UC Davis Small Workspace Air and Remote Monitoring (SWARM)
Large and energy-intensive buildings have historically been attractive targets for campus energy efficiency programs. However, a team of energy engineers and graduate students at UC Davis believe that “small is beautiful” and have rolled out an innovative solution for small campus buildings with a promise of improved control, comfort and troubleshooting. This new approach was based on the fact that UC Davis has around 600 small office buildings — comprising 15 percent of the total campus square footage.
A new monitoring platform based on wireless connected thermostats and electrical meters promises improved control, comfort and troubleshooting in campus small buildings.
As in most small non-residential buildings, space conditioning in these buildings is directly adjusted with thermostats, and because they are not connected to the centralized system facility staff cannot remotely monitor, control or conduct fault detection in these buildings. With buildings spread over more than 5,000 acres at UC Davis, scheduling and managing energy use across many small buildings has historically been challenging.
Mobile interface for the SWARM system, showing thermostat setpoint control and other features.
Beginning in summer 2017, UCD’s Energy Conversation office installed a new monitoring platform based on ‘Internet-of-Things’ wireless connected devices. The system includes thermostats by Pelican Wireless Systems and electrical meters by eGauge, which the project team first installed in a pilot test in three small campus buildings. The implementation was led by student coordinators, and was developed in collaboration with the campus IT security team, facilities maintenance managers, and with an occupant contact for each building. The project team named the new system SWARM, a fitting acronym for Small Workspace Air and Remote Monitoring.
Installation of the thermostats required little additional hardware, and because they communicate over a separate low-power radio network they do not interfere with the buildings’ wifi traffic. Disruption to building operations was minimal, as the electric meter installations required only a brief shutdown outside of typical office hours. However, project team members stress the importance of getting campus IT involved early, as some of the main implementation challenges came from identifying technologies that met the campus security requirements.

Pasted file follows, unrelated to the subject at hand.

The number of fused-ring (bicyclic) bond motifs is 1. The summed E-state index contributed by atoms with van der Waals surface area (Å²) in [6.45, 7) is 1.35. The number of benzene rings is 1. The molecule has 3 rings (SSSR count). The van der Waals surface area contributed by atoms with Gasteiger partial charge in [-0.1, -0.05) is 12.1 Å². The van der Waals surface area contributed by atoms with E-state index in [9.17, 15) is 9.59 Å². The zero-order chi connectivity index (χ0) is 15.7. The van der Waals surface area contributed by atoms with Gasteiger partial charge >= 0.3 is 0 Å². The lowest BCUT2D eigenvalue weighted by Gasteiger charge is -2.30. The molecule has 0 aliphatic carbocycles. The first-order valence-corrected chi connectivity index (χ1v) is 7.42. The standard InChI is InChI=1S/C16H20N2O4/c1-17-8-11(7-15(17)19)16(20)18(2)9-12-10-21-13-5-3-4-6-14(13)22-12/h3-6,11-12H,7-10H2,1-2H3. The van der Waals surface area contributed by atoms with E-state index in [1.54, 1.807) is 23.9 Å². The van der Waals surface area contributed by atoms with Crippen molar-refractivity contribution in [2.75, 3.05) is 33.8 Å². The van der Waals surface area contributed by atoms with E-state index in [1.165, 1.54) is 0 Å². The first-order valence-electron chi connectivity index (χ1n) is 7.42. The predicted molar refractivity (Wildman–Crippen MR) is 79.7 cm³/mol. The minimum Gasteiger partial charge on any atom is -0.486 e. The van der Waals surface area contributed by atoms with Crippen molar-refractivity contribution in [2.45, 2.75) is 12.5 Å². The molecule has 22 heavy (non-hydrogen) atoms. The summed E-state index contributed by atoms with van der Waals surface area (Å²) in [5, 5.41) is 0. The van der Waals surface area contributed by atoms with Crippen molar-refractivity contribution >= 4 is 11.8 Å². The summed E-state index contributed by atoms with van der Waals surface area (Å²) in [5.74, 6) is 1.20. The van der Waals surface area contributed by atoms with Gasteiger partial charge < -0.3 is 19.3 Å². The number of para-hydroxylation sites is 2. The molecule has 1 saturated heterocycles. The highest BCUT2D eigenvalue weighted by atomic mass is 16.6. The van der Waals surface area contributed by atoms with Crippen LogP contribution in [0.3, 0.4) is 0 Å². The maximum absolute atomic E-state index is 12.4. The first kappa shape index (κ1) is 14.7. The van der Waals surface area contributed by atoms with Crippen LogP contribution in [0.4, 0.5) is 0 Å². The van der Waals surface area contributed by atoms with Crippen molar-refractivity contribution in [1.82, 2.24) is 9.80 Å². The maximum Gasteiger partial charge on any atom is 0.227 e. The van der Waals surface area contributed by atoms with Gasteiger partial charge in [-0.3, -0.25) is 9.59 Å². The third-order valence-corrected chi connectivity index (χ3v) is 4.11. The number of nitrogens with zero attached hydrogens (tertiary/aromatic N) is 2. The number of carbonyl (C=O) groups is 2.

This SWARM desktop interface shows multiple thermostat locations.
The SWARM system is estimated to yield approximately 25 percent energy savings by optimizing the schedules of programmable thermostats, facilitating automatic holiday and nighttime shutdowns, and temperature setbacks. Additional benefits include improved comfort and scheduling, ease of troubleshooting and the potential for rapid scalability. By using a smartphone app or website, building occupants can customize the heating and cooling thermostat settings for their building, and scheduling space conditioning when needed outside standard hours, for example for weekend events. Finally, remote access to building trend data will improve the ability of facilities staff to identify and diagnose problems and faults.
Although the system is still new, it has already demonstrated its usefulness. For example, the team discovered that a single HVAC unit had been running continuously, contributing 65 percent of the cooling load among six buildings being monitored. Addressing that single fault could provide as much as $1,000 in annual savings; such discoveries could contribute to a rapid payback on the system’s cost.
UC Davis' Barn houses the John Muir Institute of the Environment.
In addition to these primary benefits, the SWARM system has been leveraged by other campus energy groups to conduct projects on thermal leakage, HVAC and lighting integration, and internet-connected economizers. The project team maintains a website for the campus community with information about how eligible campus buildings can participate in SWARM, and they are actively working to engage additional building managers.
As of fall 2018, the SWARM installation is complete in nine buildings, including the iconic campus ‘Barn’ that houses the John Muir Institute of the Environment. SWARM has also become part of the UC Davis “New Building” standard. Nicolas Fauchier-Magnan, with UC Davis’ Energy Conservation Office, notes that the project offers great opportunity to address the many small buildings that were mostly unknown to energy managers. He says that after passing the initial hurdle of setting up the pilot in a few buildings, expansion to more buildings can proceed rapidly. The energy office is now working towards its current goal of installing the system in a total of 60 campus buildings.
Images courtesy of UC Davis and Michael Lin.